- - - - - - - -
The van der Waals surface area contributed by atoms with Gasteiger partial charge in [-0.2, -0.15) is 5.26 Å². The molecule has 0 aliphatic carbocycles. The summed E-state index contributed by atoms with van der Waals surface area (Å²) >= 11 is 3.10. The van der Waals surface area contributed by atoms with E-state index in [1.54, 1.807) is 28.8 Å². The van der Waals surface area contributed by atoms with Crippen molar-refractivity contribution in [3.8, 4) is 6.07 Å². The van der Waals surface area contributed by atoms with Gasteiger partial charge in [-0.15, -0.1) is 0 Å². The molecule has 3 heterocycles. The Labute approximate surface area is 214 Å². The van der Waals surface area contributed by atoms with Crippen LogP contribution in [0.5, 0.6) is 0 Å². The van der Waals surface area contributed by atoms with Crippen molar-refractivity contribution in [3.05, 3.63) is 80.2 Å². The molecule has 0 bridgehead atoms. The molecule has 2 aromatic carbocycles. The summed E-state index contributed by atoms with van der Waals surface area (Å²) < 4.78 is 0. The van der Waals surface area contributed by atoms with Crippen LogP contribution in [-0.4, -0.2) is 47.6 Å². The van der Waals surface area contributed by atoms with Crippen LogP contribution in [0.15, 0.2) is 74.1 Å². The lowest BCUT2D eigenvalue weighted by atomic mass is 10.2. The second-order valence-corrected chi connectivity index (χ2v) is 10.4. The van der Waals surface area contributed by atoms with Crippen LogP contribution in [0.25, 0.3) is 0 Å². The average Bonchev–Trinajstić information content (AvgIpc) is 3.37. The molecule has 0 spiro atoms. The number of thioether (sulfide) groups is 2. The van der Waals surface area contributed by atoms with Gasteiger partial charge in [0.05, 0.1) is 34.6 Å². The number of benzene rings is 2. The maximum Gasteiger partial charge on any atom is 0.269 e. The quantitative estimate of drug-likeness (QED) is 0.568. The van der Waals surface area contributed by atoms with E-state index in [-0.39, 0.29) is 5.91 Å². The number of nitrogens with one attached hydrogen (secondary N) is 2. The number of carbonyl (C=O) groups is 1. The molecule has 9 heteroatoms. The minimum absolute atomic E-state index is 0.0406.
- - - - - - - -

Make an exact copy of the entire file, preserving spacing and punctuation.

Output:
The van der Waals surface area contributed by atoms with Gasteiger partial charge in [-0.2, -0.15) is 5.26 Å². The molecule has 0 aliphatic carbocycles. The summed E-state index contributed by atoms with van der Waals surface area (Å²) >= 11 is 3.10. The van der Waals surface area contributed by atoms with E-state index in [1.54, 1.807) is 28.8 Å². The van der Waals surface area contributed by atoms with Crippen molar-refractivity contribution in [3.8, 4) is 6.07 Å². The van der Waals surface area contributed by atoms with Gasteiger partial charge in [-0.15, -0.1) is 0 Å². The molecule has 3 heterocycles. The Labute approximate surface area is 214 Å². The van der Waals surface area contributed by atoms with Crippen LogP contribution in [0.5, 0.6) is 0 Å². The van der Waals surface area contributed by atoms with Crippen molar-refractivity contribution in [3.05, 3.63) is 80.2 Å². The molecule has 0 bridgehead atoms. The molecule has 2 aromatic carbocycles. The summed E-state index contributed by atoms with van der Waals surface area (Å²) < 4.78 is 0. The van der Waals surface area contributed by atoms with Crippen LogP contribution in [-0.4, -0.2) is 47.6 Å². The van der Waals surface area contributed by atoms with Crippen LogP contribution in [0.15, 0.2) is 74.1 Å². The lowest BCUT2D eigenvalue weighted by atomic mass is 10.2. The second-order valence-corrected chi connectivity index (χ2v) is 10.4. The van der Waals surface area contributed by atoms with Crippen LogP contribution in [0.25, 0.3) is 0 Å². The average Bonchev–Trinajstić information content (AvgIpc) is 3.37. The molecule has 0 spiro atoms. The number of thioether (sulfide) groups is 2. The van der Waals surface area contributed by atoms with Gasteiger partial charge in [0.05, 0.1) is 34.6 Å². The number of benzene rings is 2. The maximum Gasteiger partial charge on any atom is 0.269 e. The quantitative estimate of drug-likeness (QED) is 0.568. The van der Waals surface area contributed by atoms with E-state index in [-0.39, 0.29) is 5.91 Å². The number of nitrogens with one attached hydrogen (secondary N) is 2. The number of carbonyl (C=O) groups is 1. The molecule has 9 heteroatoms. The minimum absolute atomic E-state index is 0.0406.